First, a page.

“You see how fat that turkey is?” I asked the guys one morning. We were in the middle of the field one morning and he was walking in amongst the horseradish trees waiting for us. “So what, he’s fat. Big deal,” Mark answered. “What’s that got to do with us?” “It’s simple,” I explained. “He’s fat because he’s always eating. Why don’t we give him what he wants? Let’s get some turkey food or whatever it is turkeys eat and put a whole pile of it out for him to see and get to. He’ll spend all his time eating or sleeping off what he ate. Then we can do whatever we want.” A long silence took over the group as they pondered my incredible wisdom. Finally, Tom popped up and said, “That’s a good idea except for one thing. We don’t know what turkeys eat and, if we did, we don’t know where to get it.” Randy thought they ate worms and Steve thought they ate special turkey food. “Whatever it is, we need a lot of it and we need it now.” We all looked up to see that old tom heading right towards us at full speed. You never saw a faster moving bunch of boys than we were at that moment. Most of us got away but poor old Rex was not fast enough. That stupid bird put a terrible whipping on him. We threw stuff at him and kicked him and eventually he left. He sure did rough Rex up. “That tears it,” Rex said as he held his bleeding nose. “That thing’s got to go and go now. Where’s the nearest feed store.”

 

            We didn’t know whether they ate worms or feed so we split up. Half of us went to dig worms and the other half went looking for a feed store. What followed was a week long project of highly dubious value.

 

            Me, Mark, Randy, and Gary went looking for worms. There are more snakes in the Texas Panhandle than there are worms. We didn’t find very many at all. We did find at least five snakes but my brother said that turkeys won’t eat snakes. “If you gave him one, you’d’ just make him mad. He’d kill the snake and come after you for revenge.” So, we got rid of the snakes and kept looking for worms. We went up to the old field after the construction crews were gone and did find quite a few there. We put them in a bucket and Rex took them home. We were going to wait until the other guys had gotten some bird food and then we could test which one worked best. It took two or three days for the rest of the guys to come up with what they said was turkey food. Steve’s dad had bought a big bag of wild bird food for us (and took it out of Steve’s allowance) to try out on the turkey.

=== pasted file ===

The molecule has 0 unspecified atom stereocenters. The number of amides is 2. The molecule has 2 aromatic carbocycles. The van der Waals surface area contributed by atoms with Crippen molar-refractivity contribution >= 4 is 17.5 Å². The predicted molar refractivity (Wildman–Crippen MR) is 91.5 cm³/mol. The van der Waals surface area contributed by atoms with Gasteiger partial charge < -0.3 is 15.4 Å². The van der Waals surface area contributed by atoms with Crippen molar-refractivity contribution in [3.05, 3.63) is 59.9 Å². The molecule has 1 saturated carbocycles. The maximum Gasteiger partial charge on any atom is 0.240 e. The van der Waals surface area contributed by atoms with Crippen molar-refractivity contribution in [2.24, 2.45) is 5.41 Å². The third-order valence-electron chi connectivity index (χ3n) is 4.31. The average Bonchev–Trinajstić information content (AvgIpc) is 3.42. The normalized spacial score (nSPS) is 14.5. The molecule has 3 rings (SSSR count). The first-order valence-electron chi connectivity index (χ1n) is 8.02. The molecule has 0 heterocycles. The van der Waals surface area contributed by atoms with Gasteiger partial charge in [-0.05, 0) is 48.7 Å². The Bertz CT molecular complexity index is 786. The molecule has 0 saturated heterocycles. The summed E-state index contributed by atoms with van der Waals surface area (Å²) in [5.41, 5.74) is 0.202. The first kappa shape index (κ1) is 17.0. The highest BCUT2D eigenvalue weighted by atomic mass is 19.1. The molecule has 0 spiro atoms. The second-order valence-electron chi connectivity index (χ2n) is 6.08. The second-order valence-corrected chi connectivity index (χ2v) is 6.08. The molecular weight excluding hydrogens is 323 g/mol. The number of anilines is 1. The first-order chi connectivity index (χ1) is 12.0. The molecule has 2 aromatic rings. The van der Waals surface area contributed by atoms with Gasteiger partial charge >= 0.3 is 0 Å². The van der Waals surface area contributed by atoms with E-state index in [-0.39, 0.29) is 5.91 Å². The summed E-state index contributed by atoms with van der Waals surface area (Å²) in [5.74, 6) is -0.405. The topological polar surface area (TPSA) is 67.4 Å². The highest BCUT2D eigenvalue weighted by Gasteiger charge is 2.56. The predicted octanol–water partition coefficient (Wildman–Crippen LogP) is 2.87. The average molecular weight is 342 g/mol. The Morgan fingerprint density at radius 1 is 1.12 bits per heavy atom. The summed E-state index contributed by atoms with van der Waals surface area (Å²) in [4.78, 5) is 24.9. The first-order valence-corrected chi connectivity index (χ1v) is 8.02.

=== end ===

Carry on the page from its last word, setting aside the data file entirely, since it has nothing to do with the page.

The next morning, the whole gang met at the fort. Steve brought his bag of feed and Rex had a bucketful of worms. Tom took charge of the test. You will have to read the book to see how this ends…

The rule of ten

                As promised, herein begins a weekly discussion on the art of networking. I’ll continue to write a weekly article for the betterment and (maybe) the instruction of my fellow man until I get bored or think of something else to write.

                There are ten or so rules of networking that one violates at one’s own peril and at risk of public shame.  They are in order of priority. Start with the first and do not move on to the next step until you master the previous one.

  1. Show up. On a seemingly regular basis, I bump into people that join a networking group, never go to an event, and then quit because they “never got anything out of it.” Can’t imagine why not.
  2. Dress like you are somebody. If you are an insurance salesman, it probably would not be a good idea to go to an event dressed like you’re off to a redneck bar. Dress the part that’s appropriate for your job. If you are clueless as to what’s right to wear, hire a fashion coach or have your spouse check you out before you leave home.
  3. Brush your teeth. Dude, do I REALLY have to talk about this? It happens more often than you might think. Nothing is worse (well, an IRS audit maybe) than listening to somebody’s elevator speech when they have breath bad enough to gag a buzzard.